At , you can obtain one free credit report per year from each of the three major credit-reporting agencies: Equifax, Experian, and TransUnion. Check your credit report once a year to make sure no one has stolen your identity. Those reports won’t include your credit score; to obtain it, use the free services of or ; avoid signing up for fee-based credit-monitoring services.

With your credit score in hand, the next step is to figure out which type of card is best for you—

  • If you have credit-card debt, or often have unpaid balances at the end of your billing cycles, get a card that offers the lowest interest rate and charges no annual fee. Low-interest cards seldom offer rebate or rewards programs, which typically come with cards that carry considerably higher interest rates and annual fees. You won’t benefit from a card that offers a one-percent rebate on purchases if it charges 10 percentage points more interest per year on balances you carry than a low-interest, no-rewards card charges.
  • If you currently carry large credit-card debt, consider a card that lets you roll that debt onto it with no interest for a long period of time (typically 12 to 18 months). But keep your eye out for any balance transfer fees; most cards levy a three-percent fee for the privilege of transferring your debt to them.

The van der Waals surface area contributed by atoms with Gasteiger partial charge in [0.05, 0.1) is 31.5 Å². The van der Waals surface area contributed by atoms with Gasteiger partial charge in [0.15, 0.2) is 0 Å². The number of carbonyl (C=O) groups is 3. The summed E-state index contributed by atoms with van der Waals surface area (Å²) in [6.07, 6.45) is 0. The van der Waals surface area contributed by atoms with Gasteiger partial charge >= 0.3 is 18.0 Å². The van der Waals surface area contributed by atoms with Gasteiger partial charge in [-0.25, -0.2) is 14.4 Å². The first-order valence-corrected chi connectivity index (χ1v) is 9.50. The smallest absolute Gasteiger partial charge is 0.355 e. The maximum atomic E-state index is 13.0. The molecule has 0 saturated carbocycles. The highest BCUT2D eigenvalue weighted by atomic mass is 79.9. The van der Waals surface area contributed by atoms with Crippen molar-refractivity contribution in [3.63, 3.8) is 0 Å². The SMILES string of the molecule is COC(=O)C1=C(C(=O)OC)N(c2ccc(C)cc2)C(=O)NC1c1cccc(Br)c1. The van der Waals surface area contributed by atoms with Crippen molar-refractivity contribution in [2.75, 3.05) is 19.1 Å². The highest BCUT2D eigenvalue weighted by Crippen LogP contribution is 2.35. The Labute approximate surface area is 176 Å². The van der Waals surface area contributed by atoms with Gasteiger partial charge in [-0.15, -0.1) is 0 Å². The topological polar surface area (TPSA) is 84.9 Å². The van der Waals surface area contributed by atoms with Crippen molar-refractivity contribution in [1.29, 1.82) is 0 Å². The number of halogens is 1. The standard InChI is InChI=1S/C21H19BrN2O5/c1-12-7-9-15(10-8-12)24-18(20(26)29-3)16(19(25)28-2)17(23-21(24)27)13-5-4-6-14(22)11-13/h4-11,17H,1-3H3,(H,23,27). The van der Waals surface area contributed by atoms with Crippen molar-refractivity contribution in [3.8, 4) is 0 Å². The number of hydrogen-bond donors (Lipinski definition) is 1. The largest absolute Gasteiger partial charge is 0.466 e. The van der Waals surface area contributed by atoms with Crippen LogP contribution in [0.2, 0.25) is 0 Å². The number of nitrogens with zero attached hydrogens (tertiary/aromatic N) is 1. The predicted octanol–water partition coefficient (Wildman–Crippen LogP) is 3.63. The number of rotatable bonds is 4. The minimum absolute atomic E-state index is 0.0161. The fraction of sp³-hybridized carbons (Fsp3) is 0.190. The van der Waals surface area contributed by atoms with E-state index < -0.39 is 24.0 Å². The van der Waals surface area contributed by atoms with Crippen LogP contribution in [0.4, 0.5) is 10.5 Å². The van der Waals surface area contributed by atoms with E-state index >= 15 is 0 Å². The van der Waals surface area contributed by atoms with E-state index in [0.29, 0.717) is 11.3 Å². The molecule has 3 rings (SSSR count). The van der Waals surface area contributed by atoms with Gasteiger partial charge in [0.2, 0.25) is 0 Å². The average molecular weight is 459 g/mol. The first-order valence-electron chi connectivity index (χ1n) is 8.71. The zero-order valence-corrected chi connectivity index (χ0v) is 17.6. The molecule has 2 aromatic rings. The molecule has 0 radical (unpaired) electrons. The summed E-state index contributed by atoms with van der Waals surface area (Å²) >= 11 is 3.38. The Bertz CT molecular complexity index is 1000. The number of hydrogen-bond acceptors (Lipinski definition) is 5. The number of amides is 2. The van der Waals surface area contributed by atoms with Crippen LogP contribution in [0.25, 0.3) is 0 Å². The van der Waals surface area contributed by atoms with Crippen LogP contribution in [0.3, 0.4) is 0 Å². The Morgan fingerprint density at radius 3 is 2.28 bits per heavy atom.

• If you always pay off your credit-card balances each month, focus on rewards credit cards, which give you something back for using them. There are three main types of programs:
    • Cards affiliated with airline frequent flyer programs
    • Cards that offer points that can be redeemed for travel, products and services, or even charitable donations
    • Cards that offer cash rebates